Pro Tip: Don't Forget Cut Flowers!

I always sort of regretted when we received delivered flowers. Yes, they are beautiful but also incredibly wasteful (fuel, emissions, waste, etc). While I can't avoid all of the downsides to fresh flowers, at least they don't go to waste now!

I blend them up into a refreshing, minty looking smoothie and add them to the flowerbeds.

 
master steward
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Welcome to the forum!

I have on old computer so I don't like to click links.

I would love to know more about your blendposting.
 
master gardener
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Welcome to Permies!

That is not a half bad idea for jumpstarting a compost pile I have at home that needs a kick. What I need is an outdoor blender...

Anywho, thanks for sharing!
 
master pollinator
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I've had a Blendtec blender for several years now. Very powerful and reliable. They put out a little guide to using their blenders to do just this, I think it was last year. It's a fantastic idea. They recommend putting it in a container and turning it for several weeks, and I'm not sure that's because they consulted widely with experts, or just went the safe route of the tried and true. My guess is the latter, but I don't know.

quote=Justin Noel]Hello, permies 👋.  It's my first time here. I wanted to share a blog post I wrote about an alternative to composting.

Let me know what you think. I'd love to hear any suggestions or info on any downsides to my approach.

https://justinnoel.dev/2024/01/22/blendposting-kitchen-scraps/

Thanks,
Justin
 
pollinator
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Hey Justin, I am not clear on your grow zone.

Personally I would let that smoothie get nice and funky and stinky, and then soak it into biochar and other local soil amendments. The results would be amazing, and long-lived.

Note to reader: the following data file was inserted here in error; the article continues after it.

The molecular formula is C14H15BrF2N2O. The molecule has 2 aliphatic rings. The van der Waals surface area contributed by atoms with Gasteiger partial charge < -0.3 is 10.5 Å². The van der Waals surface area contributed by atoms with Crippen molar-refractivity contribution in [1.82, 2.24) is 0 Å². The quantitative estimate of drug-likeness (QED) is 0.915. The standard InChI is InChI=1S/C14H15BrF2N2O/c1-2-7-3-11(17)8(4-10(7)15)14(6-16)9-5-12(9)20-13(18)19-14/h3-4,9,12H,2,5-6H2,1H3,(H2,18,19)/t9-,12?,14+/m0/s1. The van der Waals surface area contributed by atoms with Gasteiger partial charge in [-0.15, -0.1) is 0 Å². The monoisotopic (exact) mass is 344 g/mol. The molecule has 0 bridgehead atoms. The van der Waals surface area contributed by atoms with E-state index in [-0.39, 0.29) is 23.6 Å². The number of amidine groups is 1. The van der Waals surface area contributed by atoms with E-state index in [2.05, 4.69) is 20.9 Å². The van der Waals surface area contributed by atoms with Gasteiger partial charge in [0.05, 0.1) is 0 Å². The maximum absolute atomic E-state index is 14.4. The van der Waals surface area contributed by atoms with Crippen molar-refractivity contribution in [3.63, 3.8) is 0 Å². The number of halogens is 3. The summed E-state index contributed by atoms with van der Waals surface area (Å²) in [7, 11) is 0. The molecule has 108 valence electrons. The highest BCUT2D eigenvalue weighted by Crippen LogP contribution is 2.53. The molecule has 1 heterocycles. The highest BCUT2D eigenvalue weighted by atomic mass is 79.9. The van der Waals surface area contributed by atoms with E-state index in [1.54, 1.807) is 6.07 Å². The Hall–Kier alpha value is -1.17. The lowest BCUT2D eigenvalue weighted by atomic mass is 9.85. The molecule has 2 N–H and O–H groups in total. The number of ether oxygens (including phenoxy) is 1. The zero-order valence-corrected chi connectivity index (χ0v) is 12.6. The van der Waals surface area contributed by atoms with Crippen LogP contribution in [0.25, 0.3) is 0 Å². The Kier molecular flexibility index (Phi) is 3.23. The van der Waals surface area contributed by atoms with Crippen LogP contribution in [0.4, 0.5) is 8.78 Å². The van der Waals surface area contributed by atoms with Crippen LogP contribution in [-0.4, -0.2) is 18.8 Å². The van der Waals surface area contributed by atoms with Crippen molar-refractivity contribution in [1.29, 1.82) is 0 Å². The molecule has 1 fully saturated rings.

pioneer
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This is a really cool post Justin! Great photos and descriptions.

I like the idea.

But what would make me Love the idea?  

To incorporate a bicycle powered blender!  



Ill bet that with enough creativity it could be made to handle larger quantities at a time, too.  A bike powered compost blender...?

Welcome to Permies!  

Cant wait to see what else you will be willing to share with us.  
 
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I'm wondering about how to weigh the amortized cost of the blender plus the electricity involved against the benefits. I think I'd like this more unambiguously if I still lived in town, but now I don't have any problem with just piling all my household organic waste up and letting nature take her time.
 
Justin Noel
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Christopher Weeks wrote:I think I'd like this more unambiguously if I still lived in town, but now I don't have any problem with just piling all my household organic waste up and letting nature take her time.



Agree 💯.

I used to live on 5 acres and just tossed scraps under a layer of hay that used to be my "garden". Unfortunately, I live on a postage stamp lot now. Our HOA and the rat situation make this the best option for me.
 
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I get a lot of food waste when I dive dumpsters, more than the chickens can handle at one time.
Other animals get into the whole vegetables and fruits that the chooks dint finish.
An upsized version of this would be a garbage disposal, mounted to the bottom of a bucket.
I've been uncertain where exactly to mount it, so it will probably be mobile.